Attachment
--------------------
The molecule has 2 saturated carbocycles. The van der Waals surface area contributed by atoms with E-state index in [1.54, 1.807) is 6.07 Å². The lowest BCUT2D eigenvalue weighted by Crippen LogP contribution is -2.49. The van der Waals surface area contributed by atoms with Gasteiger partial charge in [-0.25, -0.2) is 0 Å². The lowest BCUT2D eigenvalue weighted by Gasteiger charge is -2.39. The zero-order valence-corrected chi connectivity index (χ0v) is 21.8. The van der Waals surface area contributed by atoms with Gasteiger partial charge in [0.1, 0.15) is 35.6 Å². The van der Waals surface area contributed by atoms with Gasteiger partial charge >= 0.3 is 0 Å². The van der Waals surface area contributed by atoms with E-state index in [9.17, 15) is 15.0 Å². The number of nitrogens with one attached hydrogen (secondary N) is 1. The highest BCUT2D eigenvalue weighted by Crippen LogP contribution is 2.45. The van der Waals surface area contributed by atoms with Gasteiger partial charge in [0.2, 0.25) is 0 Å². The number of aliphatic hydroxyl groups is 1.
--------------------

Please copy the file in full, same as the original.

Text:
The molecule has 2 saturated carbocycles. The van der Waals surface area contributed by atoms with E-state index in [1.54, 1.807) is 6.07 Å². The lowest BCUT2D eigenvalue weighted by Crippen LogP contribution is -2.49. The van der Waals surface area contributed by atoms with Gasteiger partial charge in [-0.25, -0.2) is 0 Å². The lowest BCUT2D eigenvalue weighted by Gasteiger charge is -2.39. The zero-order valence-corrected chi connectivity index (χ0v) is 21.8. The van der Waals surface area contributed by atoms with Gasteiger partial charge in [0.1, 0.15) is 35.6 Å². The van der Waals surface area contributed by atoms with Gasteiger partial charge >= 0.3 is 0 Å². The van der Waals surface area contributed by atoms with E-state index in [9.17, 15) is 15.0 Å². The number of nitrogens with one attached hydrogen (secondary N) is 1. The highest BCUT2D eigenvalue weighted by Crippen LogP contribution is 2.45. The van der Waals surface area contributed by atoms with Gasteiger partial charge in [0.2, 0.25) is 0 Å². The number of aliphatic hydroxyl groups is 1.